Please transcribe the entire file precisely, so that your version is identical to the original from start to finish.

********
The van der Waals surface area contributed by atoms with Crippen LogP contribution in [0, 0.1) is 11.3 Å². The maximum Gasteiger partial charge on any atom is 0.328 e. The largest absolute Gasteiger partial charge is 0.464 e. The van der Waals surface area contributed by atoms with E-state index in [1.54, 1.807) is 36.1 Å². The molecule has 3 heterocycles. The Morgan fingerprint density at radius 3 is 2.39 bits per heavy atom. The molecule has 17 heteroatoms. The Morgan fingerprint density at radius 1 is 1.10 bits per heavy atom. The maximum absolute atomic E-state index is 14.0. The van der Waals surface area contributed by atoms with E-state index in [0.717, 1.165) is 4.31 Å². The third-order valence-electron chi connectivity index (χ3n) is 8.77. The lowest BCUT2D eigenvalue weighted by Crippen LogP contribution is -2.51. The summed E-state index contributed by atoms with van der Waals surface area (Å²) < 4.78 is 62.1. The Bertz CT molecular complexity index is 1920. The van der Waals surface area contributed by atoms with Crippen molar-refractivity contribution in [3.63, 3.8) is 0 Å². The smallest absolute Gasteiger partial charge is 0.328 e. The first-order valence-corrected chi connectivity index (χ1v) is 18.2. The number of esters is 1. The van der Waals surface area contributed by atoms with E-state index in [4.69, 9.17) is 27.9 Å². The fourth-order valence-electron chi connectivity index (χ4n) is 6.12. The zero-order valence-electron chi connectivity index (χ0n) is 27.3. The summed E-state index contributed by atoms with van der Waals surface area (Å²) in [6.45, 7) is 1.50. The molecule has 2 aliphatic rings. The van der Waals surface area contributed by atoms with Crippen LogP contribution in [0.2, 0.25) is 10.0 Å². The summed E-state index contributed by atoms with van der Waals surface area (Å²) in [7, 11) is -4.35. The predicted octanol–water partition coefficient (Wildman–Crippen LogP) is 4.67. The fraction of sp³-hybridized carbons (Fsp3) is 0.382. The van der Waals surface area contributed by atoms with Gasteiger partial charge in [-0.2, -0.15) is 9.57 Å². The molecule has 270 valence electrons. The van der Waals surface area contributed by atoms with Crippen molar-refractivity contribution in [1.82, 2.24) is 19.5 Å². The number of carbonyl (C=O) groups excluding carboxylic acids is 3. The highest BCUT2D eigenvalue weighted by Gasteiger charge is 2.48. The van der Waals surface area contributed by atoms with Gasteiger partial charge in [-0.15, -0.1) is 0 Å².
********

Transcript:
The van der Waals surface area contributed by atoms with Crippen LogP contribution in [0, 0.1) is 11.3 Å². The maximum Gasteiger partial charge on any atom is 0.328 e. The largest absolute Gasteiger partial charge is 0.464 e. The van der Waals surface area contributed by atoms with E-state index in [1.54, 1.807) is 36.1 Å². The molecule has 3 heterocycles. The Morgan fingerprint density at radius 3 is 2.39 bits per heavy atom. The molecule has 17 heteroatoms. The Morgan fingerprint density at radius 1 is 1.10 bits per heavy atom. The maximum absolute atomic E-state index is 14.0. The van der Waals surface area contributed by atoms with E-state index in [0.717, 1.165) is 4.31 Å². The third-order valence-electron chi connectivity index (χ3n) is 8.77. The lowest BCUT2D eigenvalue weighted by Crippen LogP contribution is -2.51. The summed E-state index contributed by atoms with van der Waals surface area (Å²) < 4.78 is 62.1. The Bertz CT molecular complexity index is 1920. The van der Waals surface area contributed by atoms with Crippen molar-refractivity contribution in [3.63, 3.8) is 0 Å². The smallest absolute Gasteiger partial charge is 0.328 e. The first-order valence-corrected chi connectivity index (χ1v) is 18.2. The number of esters is 1. The van der Waals surface area contributed by atoms with E-state index in [4.69, 9.17) is 27.9 Å². The fourth-order valence-electron chi connectivity index (χ4n) is 6.12. The zero-order valence-electron chi connectivity index (χ0n) is 27.3. The summed E-state index contributed by atoms with van der Waals surface area (Å²) in [6.45, 7) is 1.50. The molecule has 2 aliphatic rings. The van der Waals surface area contributed by atoms with Crippen LogP contribution in [0.2, 0.25) is 10.0 Å². The summed E-state index contributed by atoms with van der Waals surface area (Å²) in [7, 11) is -4.35. The predicted octanol–water partition coefficient (Wildman–Crippen LogP) is 4.67. The fraction of sp³-hybridized carbons (Fsp3) is 0.382. The van der Waals surface area contributed by atoms with Gasteiger partial charge in [-0.2, -0.15) is 9.57 Å². The molecule has 270 valence electrons. The van der Waals surface area contributed by atoms with Crippen molar-refractivity contribution in [1.82, 2.24) is 19.5 Å². The number of carbonyl (C=O) groups excluding carboxylic acids is 3. The highest BCUT2D eigenvalue weighted by Gasteiger charge is 2.48. The van der Waals surface area contributed by atoms with Gasteiger partial charge in [-0.15, -0.1) is 0 Å².